- June 2003 - December 2003
Outrageous Supercharge, an exhibition of 19 hand-painted Ghanaian movie posters, opened at MASS MoCA on June 14, 2003. The colorful posters, painted on large canvas flour sacks, were created between the mid-’80s and ’90s in the West African nation of Ghana. The posters were made in response to a nascent form of mobile cinema—entrepreneurs brought the latest videos (along with gas-powered generators, VCRs, TV monitors or projectors, and speakers) to Ghana’s rural hinterlands where they set up makeshift movie houses. They hired Ghanaian professionals such as D.A. Jasper, Leonardo, and Death is Wonder to promote the films of Hollywood, Bollywood, and Hong Kong with outrageously supercharged paintings.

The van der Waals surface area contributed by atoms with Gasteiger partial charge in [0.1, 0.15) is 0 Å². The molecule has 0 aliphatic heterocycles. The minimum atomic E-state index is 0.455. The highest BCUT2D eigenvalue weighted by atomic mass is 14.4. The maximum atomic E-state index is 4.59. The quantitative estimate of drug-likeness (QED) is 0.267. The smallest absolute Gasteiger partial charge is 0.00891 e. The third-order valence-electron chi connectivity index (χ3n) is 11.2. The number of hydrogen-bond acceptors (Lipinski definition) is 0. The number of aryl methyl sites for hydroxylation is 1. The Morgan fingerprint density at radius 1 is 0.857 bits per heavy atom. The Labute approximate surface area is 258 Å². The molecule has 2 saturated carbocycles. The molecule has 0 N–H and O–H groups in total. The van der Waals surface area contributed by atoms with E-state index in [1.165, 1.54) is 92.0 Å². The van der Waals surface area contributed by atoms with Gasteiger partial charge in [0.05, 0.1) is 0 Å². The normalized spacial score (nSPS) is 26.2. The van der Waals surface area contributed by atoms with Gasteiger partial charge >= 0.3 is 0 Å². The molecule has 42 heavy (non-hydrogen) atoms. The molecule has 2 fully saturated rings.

These wildly imaginative images were the first paintings on canvas in Africa and were created to withstand the wear and tear of traveling much better than commercially produced paper posters could. The increasing availability of VCRs and videocassettes brought on the decline of this vibrant trend—documented in this gallery with works made before 1996 —almost as soon as it appeared.
Outrageous Supercharge included promotional posters for films such as Barb Wire, Terminator, Freejack, Leprechaun 2, and Never Too Young To Die, among others. Other artists represented in the exhibition are Dan Nyenkumah, Leonardo (Edward Lampley), Joe Mensah, and Stoger.
Many of the posters were from the collection of African art scholar Ernie Wolfe III, who owns Ernie Wolfe Gallery in West Los Angeles. He has spent the last 28 years immersed in African art and culture, and has written two books on African art. He founded the gallery in 1981 and lives with his wife and two sons above the gallery. More of Wolfe’s collection can be seen in the book Extreme Canvas: Hand-Painted Movie Posters from Ghana (Dilettante Press, 2000), which includes essays by Clive Barker, Walter Hill, Gus Van Sant, and Angelica Huston.